Interior of Oradour-sur-Glane Church

The photo above shows the inside of the church with the back wall of the tower in the center under the arch. According to an exhibit in the Center of Memory, "the upper rafters and the bell tower of the church were destroyed by fire but the arches above the nave were left." The roof over the nave collapsed after the fire and the main part of the church is now open to the sky. The front door into the church is on the right, but out of camera range. Above the arch in the center of the photo, you can see the outline of where the roof of the nave (the main part of the church) was attached to the tower.

The bronze church bells, which melted from the heat of the fire, are shown on the floor in the center of the photo above. According to a book entitled "Martyred Village," written by Sarah Farmer, this is the spot where the bells landed when they fell from the tower. However, the ceiling under the arch appears to be intact, as the photo below shows.

The photo above shows the ceiling above the melted bells. I did not see any way to enter the tower from inside the church. In the SS version of the story, the claim is made that a bomb had been stored inside the tower by people living in the village, who were allegedly supplying weapons to the French resistance, and when the bomb was detonated, this caused the bells to melt. However, there is very little damage that can be seen inside the church today and no damage to the tower, except that the steeple is gone.

The photo above shows the front of the church and the main altar. I was amazed by how small the church is on the inside. The roof is gone, but you can still see where it was attached to the wall. Madame Marguerite Rouffanche, the lone survivor of the church, escaped through the middle window above the altar, which is about 9 feet from the stone floor.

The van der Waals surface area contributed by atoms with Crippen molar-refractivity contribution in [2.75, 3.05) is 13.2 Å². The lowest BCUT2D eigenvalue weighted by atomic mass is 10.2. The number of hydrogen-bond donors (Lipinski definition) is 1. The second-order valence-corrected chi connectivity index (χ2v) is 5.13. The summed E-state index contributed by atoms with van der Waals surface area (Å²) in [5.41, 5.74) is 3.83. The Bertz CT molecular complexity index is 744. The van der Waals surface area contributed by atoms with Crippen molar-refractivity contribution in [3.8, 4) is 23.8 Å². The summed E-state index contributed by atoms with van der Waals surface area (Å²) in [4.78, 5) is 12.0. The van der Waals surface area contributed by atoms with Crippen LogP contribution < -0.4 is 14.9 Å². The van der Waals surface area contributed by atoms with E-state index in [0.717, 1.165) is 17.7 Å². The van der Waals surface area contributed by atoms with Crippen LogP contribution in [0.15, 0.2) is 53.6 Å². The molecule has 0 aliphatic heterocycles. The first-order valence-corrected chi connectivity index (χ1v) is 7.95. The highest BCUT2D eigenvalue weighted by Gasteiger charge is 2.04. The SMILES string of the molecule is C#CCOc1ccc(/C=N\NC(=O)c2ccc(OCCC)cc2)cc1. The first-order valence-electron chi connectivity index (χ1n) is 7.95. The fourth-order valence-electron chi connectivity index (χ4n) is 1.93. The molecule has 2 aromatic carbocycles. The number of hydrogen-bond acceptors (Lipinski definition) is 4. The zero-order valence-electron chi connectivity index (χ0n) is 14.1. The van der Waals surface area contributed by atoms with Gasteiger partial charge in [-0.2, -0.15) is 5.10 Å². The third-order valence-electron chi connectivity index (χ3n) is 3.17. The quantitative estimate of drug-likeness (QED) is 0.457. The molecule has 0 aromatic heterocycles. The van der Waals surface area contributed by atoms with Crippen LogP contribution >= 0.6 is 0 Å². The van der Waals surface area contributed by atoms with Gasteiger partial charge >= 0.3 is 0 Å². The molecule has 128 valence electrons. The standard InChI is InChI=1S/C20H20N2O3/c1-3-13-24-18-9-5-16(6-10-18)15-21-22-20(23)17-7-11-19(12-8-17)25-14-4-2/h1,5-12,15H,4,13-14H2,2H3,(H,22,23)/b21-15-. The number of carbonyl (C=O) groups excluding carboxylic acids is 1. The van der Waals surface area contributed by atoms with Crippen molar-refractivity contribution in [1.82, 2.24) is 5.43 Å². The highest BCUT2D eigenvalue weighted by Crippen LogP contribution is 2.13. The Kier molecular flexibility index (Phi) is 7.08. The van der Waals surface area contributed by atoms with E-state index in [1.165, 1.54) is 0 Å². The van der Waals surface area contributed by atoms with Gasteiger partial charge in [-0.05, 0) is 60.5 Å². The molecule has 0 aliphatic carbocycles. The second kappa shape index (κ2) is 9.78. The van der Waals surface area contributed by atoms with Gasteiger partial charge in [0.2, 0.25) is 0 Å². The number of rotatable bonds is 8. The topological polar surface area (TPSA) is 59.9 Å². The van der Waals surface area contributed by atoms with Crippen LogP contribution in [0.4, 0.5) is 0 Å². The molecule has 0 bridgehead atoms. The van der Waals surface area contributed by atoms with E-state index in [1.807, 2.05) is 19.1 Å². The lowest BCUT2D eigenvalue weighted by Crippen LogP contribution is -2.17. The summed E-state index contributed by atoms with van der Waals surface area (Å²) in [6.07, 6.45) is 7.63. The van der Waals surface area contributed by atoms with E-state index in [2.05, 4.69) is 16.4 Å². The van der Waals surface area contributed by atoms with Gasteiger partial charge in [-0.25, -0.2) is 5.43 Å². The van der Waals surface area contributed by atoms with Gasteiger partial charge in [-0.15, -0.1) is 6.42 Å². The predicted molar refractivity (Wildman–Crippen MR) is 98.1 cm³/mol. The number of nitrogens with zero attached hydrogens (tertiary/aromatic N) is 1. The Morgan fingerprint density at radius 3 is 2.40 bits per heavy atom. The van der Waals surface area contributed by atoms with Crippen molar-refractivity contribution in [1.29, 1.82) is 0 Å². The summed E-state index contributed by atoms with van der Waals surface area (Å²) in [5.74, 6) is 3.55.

The photo above shows a view of the main altar with the door to the vestry, also called the sacistry, on the left side. This door was broken down by the women and a number of them, including Madame Rouffanche and her daughter, went through this door into the sacistry. Madame Rouffanche's daughter was killed by shots fired from outside the sacistry. Madame Rouffance survived by pretending to be dead; then she went back inside the church and made her escape through a window above the altar.

In the foreground of the photo above is what is left of the communion rail. In the center is a hole in the stone floor which might have been made by a grenade thrown into the church.

On the right side of the photo above is the rusted remains of a pram, or baby carriage. The pram seems to have disintegrated almost into dust. A close-up of it is shown in the photo below.

The Official Publication of the survivors quotes Madame Rouffanche as saying that a smoke bomb was placed near the choir which is no longer there, but it would have been in the back of the church. A circular stone staircase in the back of the church on the right side as you face the altar was probably the access to the choir loft, which is typically in the rear of a Catholic church.

Other books, such as "Oradour Village of the Dead," by Philip Beck quote Madame Rouffanche as saying that the bomb was placed near the communion railing. However, Madame Rouffance also said that after the "smoke bomb" went off, the women and children rushed to the part of the church where they could still breathe, which she said was the front of the church. They broke down the sacistry door in an attempt to escape from the smoke.

The photo above shows a closeup of the hole in the stone floor in the center of the communion railing. In the background, on the right, you can see the pram, or baby carriage, which is badly disintegrated. On the far right is what is left of the metal communion rail. This appears to be the spot where a bomb was placed or a grenade hit the floor. Other than this spot, the stone floor of the church is undamaged.

Interior of Church, continued

Doors & Sacistry

Main Altar

Side Altars

Confessional box

Melted Church Bells

Window used to escape

Presbytery

Exterior of Church

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